NGS Magazine Articles: Members of NGS get access to articles by downloading the electronic copy of the magazine or by receiving the print version. Non-members may access print copies of the magazine at genealogy libraries or become a member to obtain access. Some older articles are linked below.
"Just Fishing or Targeted Testing," National Genealogical Society NGS Magazine 42 (April-June 2016): ___.
"What We Don't Know," National Genealogical Society NGS Magazine 42 (January-March 2016): 41-42.
"Tips for Initial Contact with a Match," National Genealogical Society NGS Magazine 41 (October-December 2015): 39-41.
Kennett, Debbie. DNA and Social Networking: A Guide to Genealogy in the Twenty-first Century. Gloucestershire, UK: The History Press, 2011. (See my review.)
Leary, Helen F. M. "Sally Hemings's Children: A Genealogical Analysis of the Evidence." National Genealogical Society Quarterly 89 (September 2001): 165-207. Special issue on Jefferson-Hemings.
Lustenberger, Anita A. "Genetics & Genealogy." Genetics column in New England Ancestors, starting in Fall 2002 issue.
Moneta, Daniela. “Identifying the Children of David Pugh and Nancy Minton of Virginia, Kentucky, and Tennessee,” National Genealogical Society Quarterly 96 (March 2008): 13-22.
Moneta, Daniela. "Virginia Pughs and North Carolina Wests: A Genetic Link from Slavery in Kentucky." National Genealogical Society Quarterly 97 (September 2009): 179-194. Demonstrates the use of DNA to help determine the parentage of a family descended from slaves.
(Some of these books offer controversial theories on the migration of early humans.)
Olson, Steve. Mapping Human History: Genes, Race, and Our Common Origins. New York: Houghton Mifflin Co., 2002.
Oppenheimer, Stephen. The Origins of the British, A Genetic Detective Story: The Surprising Roots of the English, Irish, Scottish, and Welsh. New York: Carrol & Graf Publishers, 2006. Note: JOGG article by Kevin D. Campbell analyzing Oppenheimer's clan definitions.
Sykes, Bryan. DNA USA. New York: Liveright c/o W. W. Norton, 2012.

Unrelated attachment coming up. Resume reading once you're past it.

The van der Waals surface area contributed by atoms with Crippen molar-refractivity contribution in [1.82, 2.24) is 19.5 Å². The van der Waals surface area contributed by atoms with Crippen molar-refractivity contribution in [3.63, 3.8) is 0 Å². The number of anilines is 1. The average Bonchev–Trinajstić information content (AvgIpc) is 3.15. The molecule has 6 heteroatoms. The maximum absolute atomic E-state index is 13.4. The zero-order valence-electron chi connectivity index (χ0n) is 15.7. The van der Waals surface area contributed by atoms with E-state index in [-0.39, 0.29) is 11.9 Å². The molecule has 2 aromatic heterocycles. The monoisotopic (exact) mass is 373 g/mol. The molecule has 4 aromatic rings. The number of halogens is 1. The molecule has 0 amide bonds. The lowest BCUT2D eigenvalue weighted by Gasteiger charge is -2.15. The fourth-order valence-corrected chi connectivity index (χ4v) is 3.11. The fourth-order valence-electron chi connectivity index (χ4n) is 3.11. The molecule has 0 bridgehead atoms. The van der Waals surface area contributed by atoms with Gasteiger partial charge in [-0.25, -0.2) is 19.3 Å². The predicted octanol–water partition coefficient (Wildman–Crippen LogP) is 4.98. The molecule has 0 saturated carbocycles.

Sykes, Bryan. The Seven Daughters of Eve. New York, W. W. Norton & Co., 2001.
Sykes, Bryan. Adam's Curse. New York, W. W. Norton & Co., 2004.
Sykes, Bryan. Saxons, Vikings, and Celts: The Genetic Roots of Britain and Ireland. (Published in the UK as Blood of the Isles.) New York, W. W. Norton & Co., 2006.
Wells, Spencer. Journey of Man: A Genetic Odyssey. New York, Random House, 2002.
Wells, Spencer. Deep Ancestry: Inside the Genographic Project. Washington, DC: National Genographic Society, 2006.
Wells, Spencer. Deep Ancestry Second Edition: How DNA Reveals the Roots of Your Family. DC: National Geographic Society, 2011.
Wells, Spencer. Pandora's Seed: The Unforeseen Cost of Civilization. New York: Random House, 2010.
Hill, Richard. DNA Testing Adviser. https://www.dna-testing-adviser.com/. Free guide: How to Identify Ancestors and Confirm Relationships through DNA Testing and information on using DNA for adoption research.
Moore, CeCe. "My Review of AncestryDNA's Admixture Tool and a Glimpse into the Future of Genetic Genealogy." Your Genetic Genealogist Blog, posted 26 June 2012. https://www.yourgeneticgenealogist.com/2012/06/my-review-of-ancestrydnas-admixture.html : 2012.
Salt Lake Institute of Genealogy (SLIG). A full week of practical, hands-on experience analyzing and correlating DNA test results using the latest tools and techniques. Check website for current offerings.
dbGaP - (NIH-NCBI) "database of Genotypes and Phenotypes (dbGaP) was developed to archive and distribute the results of studies that have investigated the interaction of genotype and phenotype." Some information is publicly available; access to some information is controlled - https://www.ncbi.nlm.nih.gov/gap
OpenSNP - open-source project of several masters students inspired by 23andMe tests (https://opensnp.org/faq) - allows customers of direct-to-customer genetic tests (23andMe, deCODEme as of 30 August 2012) to publish their test results, find others with similar genetic variations, learn more about their results, find the latest primary literature on their variations and help scientists to find new associations. - https://opensnp.org/
- nice for links on a SNP to other sites such as SNPedia, PLOS pubs, Mendeley pubs, users who share the SNP